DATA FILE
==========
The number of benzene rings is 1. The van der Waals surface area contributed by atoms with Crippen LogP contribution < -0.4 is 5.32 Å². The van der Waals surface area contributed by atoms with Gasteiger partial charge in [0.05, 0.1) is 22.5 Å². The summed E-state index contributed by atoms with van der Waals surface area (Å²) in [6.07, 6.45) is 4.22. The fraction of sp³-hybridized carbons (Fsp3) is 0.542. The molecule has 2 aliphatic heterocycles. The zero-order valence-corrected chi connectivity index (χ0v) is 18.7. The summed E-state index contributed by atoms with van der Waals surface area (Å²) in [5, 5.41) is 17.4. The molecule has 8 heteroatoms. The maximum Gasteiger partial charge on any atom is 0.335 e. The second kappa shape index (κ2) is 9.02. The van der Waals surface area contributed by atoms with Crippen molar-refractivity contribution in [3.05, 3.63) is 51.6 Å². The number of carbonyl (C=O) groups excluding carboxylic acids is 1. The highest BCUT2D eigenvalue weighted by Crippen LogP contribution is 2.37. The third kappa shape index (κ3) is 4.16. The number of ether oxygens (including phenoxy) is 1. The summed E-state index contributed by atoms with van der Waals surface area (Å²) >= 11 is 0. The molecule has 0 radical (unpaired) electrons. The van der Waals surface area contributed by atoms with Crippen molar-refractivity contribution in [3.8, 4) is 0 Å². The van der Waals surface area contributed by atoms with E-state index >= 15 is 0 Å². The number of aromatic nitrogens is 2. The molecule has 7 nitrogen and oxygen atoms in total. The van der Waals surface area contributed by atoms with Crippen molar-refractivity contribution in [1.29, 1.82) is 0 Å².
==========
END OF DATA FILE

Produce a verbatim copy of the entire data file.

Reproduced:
The number of benzene rings is 1. The van der Waals surface area contributed by atoms with Crippen LogP contribution < -0.4 is 5.32 Å². The van der Waals surface area contributed by atoms with Gasteiger partial charge in [0.05, 0.1) is 22.5 Å². The summed E-state index contributed by atoms with van der Waals surface area (Å²) in [6.07, 6.45) is 4.22. The fraction of sp³-hybridized carbons (Fsp3) is 0.542. The molecule has 2 aliphatic heterocycles. The zero-order valence-corrected chi connectivity index (χ0v) is 18.7. The summed E-state index contributed by atoms with van der Waals surface area (Å²) in [5, 5.41) is 17.4. The molecule has 8 heteroatoms. The maximum Gasteiger partial charge on any atom is 0.335 e. The second kappa shape index (κ2) is 9.02. The van der Waals surface area contributed by atoms with Crippen molar-refractivity contribution in [3.05, 3.63) is 51.6 Å². The number of carbonyl (C=O) groups excluding carboxylic acids is 1. The highest BCUT2D eigenvalue weighted by Crippen LogP contribution is 2.37. The third kappa shape index (κ3) is 4.16. The number of ether oxygens (including phenoxy) is 1. The summed E-state index contributed by atoms with van der Waals surface area (Å²) >= 11 is 0. The molecule has 0 radical (unpaired) electrons. The van der Waals surface area contributed by atoms with Crippen molar-refractivity contribution in [3.8, 4) is 0 Å². The van der Waals surface area contributed by atoms with E-state index >= 15 is 0 Å². The number of aromatic nitrogens is 2. The molecule has 7 nitrogen and oxygen atoms in total. The van der Waals surface area contributed by atoms with Crippen molar-refractivity contribution in [1.29, 1.82) is 0 Å².